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For a second year, Dallas County commissioners fail to pass raises for elected officials

In a special session of the court Tuesday, commissioners debated whether to give all county employees — including elected officials — a cost-of-living adjustment.

For the second straight year, Dallas County commissioners failed to approve a cost-of-living raise for themselves and other elected government officials.

Now, a committee of elected officials and grand jurors selected from the public will decide whether those who have filed salary grievances will get a pay bump.

In a special-called session of the court Tuesday, commissioners debated whether to give all county employees — including elected officials — a cost-of-living adjustment. Commissioner John Wiley Price suggested 3%, while Commissioner J.J. Koch suggested 2%.

Price’s motion failed in a vote, while Koch’s did not get a second motion. The procedural stand-off means that no raise was approved.

County Judge Clay Jenkins and Commissioner Elba Garcia said they would not support any increases in elected officials’ salaries. Jenkins abstained from the vote on Price’s motion, and Garcia voted against it.

“Elected officials know what they’re making when they run,” Jenkins said. “I don’t vote for elected official increases.”

Garcia said she’d rather see raises go to county employees who make less than $60,000, a measure that’s still being considered before the court finalizes the 2022 budget and tax rate at the end of this month.

“We have to be considerate about how we use the money,” Garcia said. “The county has to be very responsible.”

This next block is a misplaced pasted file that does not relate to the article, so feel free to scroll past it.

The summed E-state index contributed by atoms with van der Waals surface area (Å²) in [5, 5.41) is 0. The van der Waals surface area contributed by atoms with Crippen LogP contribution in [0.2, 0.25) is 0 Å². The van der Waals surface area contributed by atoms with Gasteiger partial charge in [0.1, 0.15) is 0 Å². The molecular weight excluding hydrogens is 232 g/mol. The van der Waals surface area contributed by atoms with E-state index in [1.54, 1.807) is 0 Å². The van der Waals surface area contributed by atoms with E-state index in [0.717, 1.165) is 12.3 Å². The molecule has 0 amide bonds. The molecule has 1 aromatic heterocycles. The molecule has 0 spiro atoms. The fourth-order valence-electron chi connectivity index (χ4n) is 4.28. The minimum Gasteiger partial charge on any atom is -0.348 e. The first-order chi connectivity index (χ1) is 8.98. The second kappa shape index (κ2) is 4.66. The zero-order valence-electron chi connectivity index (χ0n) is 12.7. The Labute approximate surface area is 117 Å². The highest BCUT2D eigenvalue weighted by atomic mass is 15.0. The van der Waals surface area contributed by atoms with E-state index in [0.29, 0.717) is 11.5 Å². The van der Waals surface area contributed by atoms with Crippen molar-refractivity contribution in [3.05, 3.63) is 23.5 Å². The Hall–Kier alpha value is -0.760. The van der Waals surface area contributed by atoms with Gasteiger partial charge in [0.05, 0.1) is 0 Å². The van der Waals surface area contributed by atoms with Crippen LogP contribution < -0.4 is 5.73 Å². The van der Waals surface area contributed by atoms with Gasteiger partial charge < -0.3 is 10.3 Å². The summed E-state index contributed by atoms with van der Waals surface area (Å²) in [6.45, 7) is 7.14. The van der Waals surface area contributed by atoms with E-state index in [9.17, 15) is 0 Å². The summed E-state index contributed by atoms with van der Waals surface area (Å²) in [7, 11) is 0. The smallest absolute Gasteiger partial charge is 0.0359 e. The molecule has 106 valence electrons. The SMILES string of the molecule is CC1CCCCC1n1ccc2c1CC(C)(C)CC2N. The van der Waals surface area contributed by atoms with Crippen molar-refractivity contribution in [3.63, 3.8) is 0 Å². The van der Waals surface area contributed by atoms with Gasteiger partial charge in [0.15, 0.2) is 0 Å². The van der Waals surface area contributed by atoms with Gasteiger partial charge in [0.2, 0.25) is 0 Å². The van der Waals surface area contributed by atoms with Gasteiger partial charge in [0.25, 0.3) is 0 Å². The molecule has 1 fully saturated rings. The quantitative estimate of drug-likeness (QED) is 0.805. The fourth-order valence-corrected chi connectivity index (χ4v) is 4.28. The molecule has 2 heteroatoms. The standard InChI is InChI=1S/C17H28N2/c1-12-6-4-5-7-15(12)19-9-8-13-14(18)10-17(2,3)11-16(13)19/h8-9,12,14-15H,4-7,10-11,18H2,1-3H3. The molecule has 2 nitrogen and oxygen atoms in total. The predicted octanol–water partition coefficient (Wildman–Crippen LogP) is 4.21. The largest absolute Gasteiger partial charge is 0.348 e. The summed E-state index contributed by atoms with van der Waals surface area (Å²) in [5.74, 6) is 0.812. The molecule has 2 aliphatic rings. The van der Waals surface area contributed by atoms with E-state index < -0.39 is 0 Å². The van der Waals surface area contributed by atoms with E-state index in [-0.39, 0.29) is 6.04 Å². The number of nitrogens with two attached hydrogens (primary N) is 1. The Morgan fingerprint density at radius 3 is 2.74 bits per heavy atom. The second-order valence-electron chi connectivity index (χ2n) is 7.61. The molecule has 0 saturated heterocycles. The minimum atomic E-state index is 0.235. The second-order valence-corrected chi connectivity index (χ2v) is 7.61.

The measure was initially slated for a vote last week, but Commissioner Theresa Daniel criticized a 2% raise for county employees that did not include one for elected officials. She said the officials who do important work for the county shouldn’t be left out, prompting the special meeting Tuesday.

She said she hoped any salary increase would include those officials to help make civil service jobs competitive with private-sector wages.

“We are not doing ourselves any favors,” Daniel said.

“How many elected officials walk off the job because they don’t like the salary?” Koch countered. “That would be a gross, gross violation of the public trust. ... You’re there to serve.”

Last year, Koch opposed any raises for elected officials, but said Tuesday that he would only support the 2% city staff suggested.

“I’m supportive of making sure salaries keep pace with inflation,” Koch said.

Because nine elected officials, including several constables, have filed formal protests, a salary grievance committee will now decide if they will get raises and at what rate.

Last year, the raises were rejected amid concerns of a shrinking budget due to the coronavirus pandemic. In 2019, the commissioners rejected a similar pay bump, leading to grievances from elected officials. The court ultimately passed a 4% increase after the grievance committee approved raises for two constables.

In This Story

Charles Scudder, Staff writer. Charlie Scudder is a general assignment reporter and has worked on the features and news desks for seven years. He's also an adjunct professor at UNT's Mayborn School of Journalism. Raised in Colleyville, he is a graduate of Southern Methodist University and Indiana University.

cscudder@dallasnews.com @cscudder
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